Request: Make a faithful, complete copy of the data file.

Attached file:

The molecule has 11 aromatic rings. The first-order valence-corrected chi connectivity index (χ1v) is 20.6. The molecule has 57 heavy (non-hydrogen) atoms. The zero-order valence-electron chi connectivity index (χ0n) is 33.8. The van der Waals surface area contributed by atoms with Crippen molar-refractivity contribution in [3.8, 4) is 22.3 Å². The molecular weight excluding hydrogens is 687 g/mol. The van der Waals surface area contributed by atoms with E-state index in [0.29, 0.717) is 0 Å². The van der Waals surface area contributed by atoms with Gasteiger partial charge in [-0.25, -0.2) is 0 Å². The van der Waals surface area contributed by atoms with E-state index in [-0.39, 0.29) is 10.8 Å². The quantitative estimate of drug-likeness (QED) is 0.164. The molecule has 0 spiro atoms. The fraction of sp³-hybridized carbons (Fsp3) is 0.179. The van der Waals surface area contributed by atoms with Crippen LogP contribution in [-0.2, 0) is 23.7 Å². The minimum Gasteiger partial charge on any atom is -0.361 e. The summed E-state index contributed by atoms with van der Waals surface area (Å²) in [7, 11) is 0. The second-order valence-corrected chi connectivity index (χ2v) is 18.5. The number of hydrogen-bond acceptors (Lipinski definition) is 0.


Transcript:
The molecule has 11 aromatic rings. The first-order valence-corrected chi connectivity index (χ1v) is 20.6. The molecule has 57 heavy (non-hydrogen) atoms. The zero-order valence-electron chi connectivity index (χ0n) is 33.8. The van der Waals surface area contributed by atoms with Crippen molar-refractivity contribution in [3.8, 4) is 22.3 Å². The molecular weight excluding hydrogens is 687 g/mol. The van der Waals surface area contributed by atoms with E-state index in [0.29, 0.717) is 0 Å². The van der Waals surface area contributed by atoms with Gasteiger partial charge in [-0.25, -0.2) is 0 Å². The van der Waals surface area contributed by atoms with E-state index in [-0.39, 0.29) is 10.8 Å². The quantitative estimate of drug-likeness (QED) is 0.164. The molecule has 0 spiro atoms. The fraction of sp³-hybridized carbons (Fsp3) is 0.179. The van der Waals surface area contributed by atoms with Crippen LogP contribution in [-0.2, 0) is 23.7 Å². The minimum Gasteiger partial charge on any atom is -0.361 e. The summed E-state index contributed by atoms with van der Waals surface area (Å²) in [7, 11) is 0. The second-order valence-corrected chi connectivity index (χ2v) is 18.5. The number of hydrogen-bond acceptors (Lipinski definition) is 0.